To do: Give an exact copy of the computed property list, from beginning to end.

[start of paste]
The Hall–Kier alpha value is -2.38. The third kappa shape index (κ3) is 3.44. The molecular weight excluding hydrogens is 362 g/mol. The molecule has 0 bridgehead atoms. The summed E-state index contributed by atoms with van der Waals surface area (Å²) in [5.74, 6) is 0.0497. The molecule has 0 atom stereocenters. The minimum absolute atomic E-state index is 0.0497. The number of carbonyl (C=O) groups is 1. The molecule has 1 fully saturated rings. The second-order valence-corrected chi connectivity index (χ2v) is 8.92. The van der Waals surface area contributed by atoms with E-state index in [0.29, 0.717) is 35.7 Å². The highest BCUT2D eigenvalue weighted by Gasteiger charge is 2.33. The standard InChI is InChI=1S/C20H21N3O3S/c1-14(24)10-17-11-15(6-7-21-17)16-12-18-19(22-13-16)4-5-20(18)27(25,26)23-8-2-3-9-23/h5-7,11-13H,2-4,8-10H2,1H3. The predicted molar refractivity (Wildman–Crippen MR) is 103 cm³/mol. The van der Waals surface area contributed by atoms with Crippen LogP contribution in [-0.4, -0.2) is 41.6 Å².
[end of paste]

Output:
The Hall–Kier alpha value is -2.38. The third kappa shape index (κ3) is 3.44. The molecular weight excluding hydrogens is 362 g/mol. The molecule has 0 bridgehead atoms. The summed E-state index contributed by atoms with van der Waals surface area (Å²) in [5.74, 6) is 0.0497. The molecule has 0 atom stereocenters. The minimum absolute atomic E-state index is 0.0497. The number of carbonyl (C=O) groups is 1. The molecule has 1 fully saturated rings. The second-order valence-corrected chi connectivity index (χ2v) is 8.92. The van der Waals surface area contributed by atoms with E-state index in [0.29, 0.717) is 35.7 Å². The highest BCUT2D eigenvalue weighted by Gasteiger charge is 2.33. The standard InChI is InChI=1S/C20H21N3O3S/c1-14(24)10-17-11-15(6-7-21-17)16-12-18-19(22-13-16)4-5-20(18)27(25,26)23-8-2-3-9-23/h5-7,11-13H,2-4,8-10H2,1H3. The predicted molar refractivity (Wildman–Crippen MR) is 103 cm³/mol. The van der Waals surface area contributed by atoms with Crippen LogP contribution in [-0.4, -0.2) is 41.6 Å².